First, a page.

St. Luke the Evangelist Celebrates 100 Years of Ministry and Service

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On Sunday October 18, St. Luke the Evangelist, Houston, celebrated its 100th anniversary. About forty people participated in outdoor worship, and a more significant number followed the event online.

The history of St. Luke’s is full of outstanding achievements and, at the same time, struggles against discrimination. The organization of this mission represented the third Episcopal Church for African Americans in the Episcopal Diocese of Texas and the first work among African Americans in Houston. From its beginning in a basement, it took the church forty years to build the building where they now meet.

From this place, they have served many people in the African American community; in recent years, they have fostered young disciples through Houston Canterbury, the Episcopal college ministry. Many leaders have emerged from this Church, including the Rev. Marcia Sadberry, who now serves as Deacon-in-Charge, and Francene Young, who serves as Sacramentalist.

Bishop Assistant Hector Monterroso, reflecting on St. Luke’s legacy, notices “the joy that we share with the entire diocese for 100 years of ministry and service.”

Below is a reflection from Bishop Monterroso which he shared on the occasion of St. Luke’s 100th anniversary:

“Now, if I have found favor in your sight, show me your ways.”

Exodus 33:13a

Show Me Your Ways

Walking in the wilderness, Moses faces the most important journey of his life. He is leading the people of God in search of the promised land. After four hundred years in Egypt, Israel, God’s chosen people, is heading from slavery to the promised land.

At the forefront is Moses, struggling with a series of important decisions that he must make under pressure from the people who despair when they see that the past conditions seemed better.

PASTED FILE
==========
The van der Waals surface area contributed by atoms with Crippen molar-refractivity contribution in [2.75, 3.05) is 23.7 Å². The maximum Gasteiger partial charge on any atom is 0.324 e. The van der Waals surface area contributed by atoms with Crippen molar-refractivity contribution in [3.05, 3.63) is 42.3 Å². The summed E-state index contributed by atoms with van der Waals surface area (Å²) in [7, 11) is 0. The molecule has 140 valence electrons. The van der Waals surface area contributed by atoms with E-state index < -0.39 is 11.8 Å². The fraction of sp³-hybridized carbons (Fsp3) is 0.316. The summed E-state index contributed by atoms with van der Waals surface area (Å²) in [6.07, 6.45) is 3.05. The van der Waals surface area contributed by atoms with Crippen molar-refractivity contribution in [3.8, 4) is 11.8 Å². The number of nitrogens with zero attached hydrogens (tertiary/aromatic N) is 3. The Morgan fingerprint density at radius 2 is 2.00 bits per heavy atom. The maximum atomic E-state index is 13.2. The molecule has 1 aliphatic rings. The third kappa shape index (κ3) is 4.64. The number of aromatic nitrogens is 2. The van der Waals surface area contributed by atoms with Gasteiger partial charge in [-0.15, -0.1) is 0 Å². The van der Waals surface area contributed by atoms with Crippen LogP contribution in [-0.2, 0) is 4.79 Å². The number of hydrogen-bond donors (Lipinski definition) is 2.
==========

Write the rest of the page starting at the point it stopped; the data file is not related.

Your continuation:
Unexpectedly, despair leads him on the right path when he can discover that it is essential to always consult with God in every pilgrimage and significant decisions. In his constant dialogue, Moses finds the words to connect with God: Show Me Your Ways.

Show Me Your Ways. It is a simple request but very clear to his immediate need.

Show Me Your Ways. If I have grace in your eyes, put me here at the forefront of this great responsibility.

Show Me Your Ways. The most straightforward request when faced with a problem of great magnitude.

Show Me Your Ways. This is the most critical action to strengthen our relationship with God. Sincere dialogue and essential demands. 

Today we are gathered here in St. Luke the Evangelist to celebrate one hundred years of missionary presence, opening spaces for the inclusion and visibility of the Afro-American community in Houston and the Diocese of Texas.

The road has not been easy. Starting the meetings in a basement and overcoming adversity, the work began to bear fruit after more than seven years of gatherings and hard work.

Then, forty years passed before you built the building where we are gathered today, “The promised land.”

This land and space provided St. Luke’s with the opportunity to serve new generations through the Canterbury College Ministry and raise new leaders like Marcia, who now serves here as the Deacon in charge. And, Francene, a former Rector and currently serving as Sacramentalist.

After a hundred years of mission and ministry, it is necessary to ask God and ourselves the simple question. “Show us your Ways.”

  • What is the next step for this community?
  • What is your calling to participate in building God’s kingdom?
  • What has been your experience with this invitation?

If you are still not sure or clear how you can participate, remember to ask in your next dialogue with God:  “Show me your Ways.” 

+ Hector Monterroso

Click here to watch the celebration

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